Who should decide the fate of Dzhokhar Tsarnaev, the 21-year-old behind the 2013 Boston Marathon bombing? The same question can be asked in Colorado, where James Holmes, the troubled gunman who opened fire on a crowded Colorado movie theater in 2012, awaits trial. In both cases, the search for jurors has begun.
The 6th Amendment guarantees these men the right to an impartial jury—one that is without pre-existing knowledge of the case or biases against the defendant, and will come to a decision based only on the information presented during trial. Both the Tsarnaev and Holmes cases are high-profile ones. They received widespread media attention, raising questions about court’s ability to deliver an impartial jury. But the truth is, mass media is just the latest challenge courts have faced in an ongoing quest for impartial jurors.
While jury selection is arguably the most important aspect of any trial, the process has never been scientific. Lawyers and judges have always relied on intuition to weed out jurors with explicit biases—the ones people readily admit to having—and implicit ones, the perceptions and stereotypes that reside in our subconscious.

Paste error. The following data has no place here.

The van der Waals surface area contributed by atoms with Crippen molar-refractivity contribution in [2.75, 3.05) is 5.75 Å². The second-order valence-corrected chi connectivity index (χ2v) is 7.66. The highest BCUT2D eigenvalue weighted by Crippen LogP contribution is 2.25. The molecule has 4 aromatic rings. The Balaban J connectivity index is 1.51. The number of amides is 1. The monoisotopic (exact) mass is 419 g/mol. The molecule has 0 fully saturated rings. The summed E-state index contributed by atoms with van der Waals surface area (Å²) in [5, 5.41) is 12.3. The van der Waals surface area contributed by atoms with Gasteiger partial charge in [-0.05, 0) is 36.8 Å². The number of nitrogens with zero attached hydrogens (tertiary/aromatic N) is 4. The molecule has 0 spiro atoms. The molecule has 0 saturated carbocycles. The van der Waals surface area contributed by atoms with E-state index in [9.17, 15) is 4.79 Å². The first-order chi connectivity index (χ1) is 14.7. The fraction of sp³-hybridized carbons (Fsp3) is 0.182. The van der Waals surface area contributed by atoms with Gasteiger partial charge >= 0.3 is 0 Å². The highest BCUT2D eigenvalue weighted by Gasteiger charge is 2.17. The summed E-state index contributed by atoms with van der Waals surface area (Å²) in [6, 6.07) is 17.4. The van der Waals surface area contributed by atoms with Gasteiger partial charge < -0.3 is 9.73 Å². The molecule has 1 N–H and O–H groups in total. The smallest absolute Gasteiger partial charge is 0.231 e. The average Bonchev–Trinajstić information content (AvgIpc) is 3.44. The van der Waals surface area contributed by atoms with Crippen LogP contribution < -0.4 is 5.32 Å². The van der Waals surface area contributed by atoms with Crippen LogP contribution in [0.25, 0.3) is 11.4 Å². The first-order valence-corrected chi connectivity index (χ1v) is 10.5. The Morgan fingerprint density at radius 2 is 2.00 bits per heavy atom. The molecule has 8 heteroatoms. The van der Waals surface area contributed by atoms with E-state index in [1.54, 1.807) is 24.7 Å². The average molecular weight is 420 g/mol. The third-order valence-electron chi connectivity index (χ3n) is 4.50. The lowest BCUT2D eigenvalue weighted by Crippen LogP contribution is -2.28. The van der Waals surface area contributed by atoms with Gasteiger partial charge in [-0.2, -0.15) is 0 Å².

To combat bias, courts rely on several techniques: change of venue, continuance, and detailed instructions for the jury. But the most important technique is the voir dire process, whereby judges and lawyers question potential jurors about both their knowledge of the case and their beliefs or experiences that might cause them to be biased. This system was doomed from the beginning, because lawyers themselves don’t really want impartial jurors; they want jurors that will find in favor of their client. A difficult case can, after all, be won with a sympathetic jury.
Picture: Ammodramus (Own work) [CC0], via Wikimedia Commons